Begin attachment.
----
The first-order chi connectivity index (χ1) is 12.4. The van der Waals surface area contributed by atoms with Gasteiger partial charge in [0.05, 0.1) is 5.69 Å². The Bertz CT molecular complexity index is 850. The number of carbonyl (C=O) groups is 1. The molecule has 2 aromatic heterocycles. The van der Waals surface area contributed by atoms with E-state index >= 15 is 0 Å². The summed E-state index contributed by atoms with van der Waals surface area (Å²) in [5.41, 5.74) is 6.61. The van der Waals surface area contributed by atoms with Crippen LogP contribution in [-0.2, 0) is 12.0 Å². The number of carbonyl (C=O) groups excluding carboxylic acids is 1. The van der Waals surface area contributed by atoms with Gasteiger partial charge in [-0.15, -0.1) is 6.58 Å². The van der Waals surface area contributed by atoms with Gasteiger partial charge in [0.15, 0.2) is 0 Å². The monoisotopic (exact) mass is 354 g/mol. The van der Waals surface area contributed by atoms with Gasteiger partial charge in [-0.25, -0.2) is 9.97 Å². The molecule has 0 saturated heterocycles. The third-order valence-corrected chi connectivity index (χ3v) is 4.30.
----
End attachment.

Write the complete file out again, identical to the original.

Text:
The first-order chi connectivity index (χ1) is 12.4. The van der Waals surface area contributed by atoms with Gasteiger partial charge in [0.05, 0.1) is 5.69 Å². The Bertz CT molecular complexity index is 850. The number of carbonyl (C=O) groups is 1. The molecule has 2 aromatic heterocycles. The van der Waals surface area contributed by atoms with E-state index >= 15 is 0 Å². The summed E-state index contributed by atoms with van der Waals surface area (Å²) in [5.41, 5.74) is 6.61. The van der Waals surface area contributed by atoms with Crippen LogP contribution in [-0.2, 0) is 12.0 Å². The number of carbonyl (C=O) groups excluding carboxylic acids is 1. The van der Waals surface area contributed by atoms with Gasteiger partial charge in [-0.15, -0.1) is 6.58 Å². The van der Waals surface area contributed by atoms with Gasteiger partial charge in [0.15, 0.2) is 0 Å². The monoisotopic (exact) mass is 354 g/mol. The van der Waals surface area contributed by atoms with Gasteiger partial charge in [-0.25, -0.2) is 9.97 Å². The molecule has 0 saturated heterocycles. The third-order valence-corrected chi connectivity index (χ3v) is 4.30.